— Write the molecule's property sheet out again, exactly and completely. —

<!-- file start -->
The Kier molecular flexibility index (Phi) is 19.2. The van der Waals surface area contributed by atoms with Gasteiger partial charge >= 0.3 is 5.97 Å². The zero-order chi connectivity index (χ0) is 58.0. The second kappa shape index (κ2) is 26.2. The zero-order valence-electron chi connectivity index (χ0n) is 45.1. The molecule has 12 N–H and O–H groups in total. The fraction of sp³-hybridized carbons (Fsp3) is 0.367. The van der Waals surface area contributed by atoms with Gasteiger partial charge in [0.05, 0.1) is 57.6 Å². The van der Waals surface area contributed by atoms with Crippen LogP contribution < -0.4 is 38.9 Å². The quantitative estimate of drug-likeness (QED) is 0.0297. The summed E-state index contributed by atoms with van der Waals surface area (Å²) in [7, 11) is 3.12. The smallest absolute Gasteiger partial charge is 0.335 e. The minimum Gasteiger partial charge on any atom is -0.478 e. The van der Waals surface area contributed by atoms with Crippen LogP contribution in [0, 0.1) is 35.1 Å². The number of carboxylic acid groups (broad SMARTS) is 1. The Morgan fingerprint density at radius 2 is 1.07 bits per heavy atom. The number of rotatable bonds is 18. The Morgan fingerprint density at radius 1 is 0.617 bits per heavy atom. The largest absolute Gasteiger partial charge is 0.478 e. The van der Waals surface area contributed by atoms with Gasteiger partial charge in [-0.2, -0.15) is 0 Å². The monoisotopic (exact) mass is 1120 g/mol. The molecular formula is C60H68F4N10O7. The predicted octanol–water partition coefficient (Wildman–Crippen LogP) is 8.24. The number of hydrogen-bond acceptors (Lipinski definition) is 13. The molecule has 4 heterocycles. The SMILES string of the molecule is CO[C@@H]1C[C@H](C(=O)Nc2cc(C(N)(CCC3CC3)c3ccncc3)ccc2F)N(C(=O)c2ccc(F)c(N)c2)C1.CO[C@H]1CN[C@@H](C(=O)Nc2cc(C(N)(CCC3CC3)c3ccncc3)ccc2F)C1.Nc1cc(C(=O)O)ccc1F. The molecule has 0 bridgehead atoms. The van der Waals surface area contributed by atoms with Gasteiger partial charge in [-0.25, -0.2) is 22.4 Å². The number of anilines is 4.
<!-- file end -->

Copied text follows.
The Kier molecular flexibility index (Phi) is 19.2. The van der Waals surface area contributed by atoms with Gasteiger partial charge >= 0.3 is 5.97 Å². The zero-order chi connectivity index (χ0) is 58.0. The second kappa shape index (κ2) is 26.2. The zero-order valence-electron chi connectivity index (χ0n) is 45.1. The molecule has 12 N–H and O–H groups in total. The fraction of sp³-hybridized carbons (Fsp3) is 0.367. The van der Waals surface area contributed by atoms with Gasteiger partial charge in [0.05, 0.1) is 57.6 Å². The van der Waals surface area contributed by atoms with Crippen LogP contribution < -0.4 is 38.9 Å². The quantitative estimate of drug-likeness (QED) is 0.0297. The summed E-state index contributed by atoms with van der Waals surface area (Å²) in [7, 11) is 3.12. The smallest absolute Gasteiger partial charge is 0.335 e. The minimum Gasteiger partial charge on any atom is -0.478 e. The van der Waals surface area contributed by atoms with Crippen LogP contribution in [0, 0.1) is 35.1 Å². The number of carboxylic acid groups (broad SMARTS) is 1. The Morgan fingerprint density at radius 2 is 1.07 bits per heavy atom. The number of rotatable bonds is 18. The Morgan fingerprint density at radius 1 is 0.617 bits per heavy atom. The largest absolute Gasteiger partial charge is 0.478 e. The van der Waals surface area contributed by atoms with Gasteiger partial charge in [-0.2, -0.15) is 0 Å². The monoisotopic (exact) mass is 1120 g/mol. The molecular formula is C60H68F4N10O7. The predicted octanol–water partition coefficient (Wildman–Crippen LogP) is 8.24. The number of hydrogen-bond acceptors (Lipinski definition) is 13. The molecule has 4 heterocycles. The SMILES string of the molecule is CO[C@@H]1C[C@H](C(=O)Nc2cc(C(N)(CCC3CC3)c3ccncc3)ccc2F)N(C(=O)c2ccc(F)c(N)c2)C1.CO[C@H]1CN[C@@H](C(=O)Nc2cc(C(N)(CCC3CC3)c3ccncc3)ccc2F)C1.Nc1cc(C(=O)O)ccc1F. The molecule has 0 bridgehead atoms. The van der Waals surface area contributed by atoms with Gasteiger partial charge in [-0.25, -0.2) is 22.4 Å². The number of anilines is 4.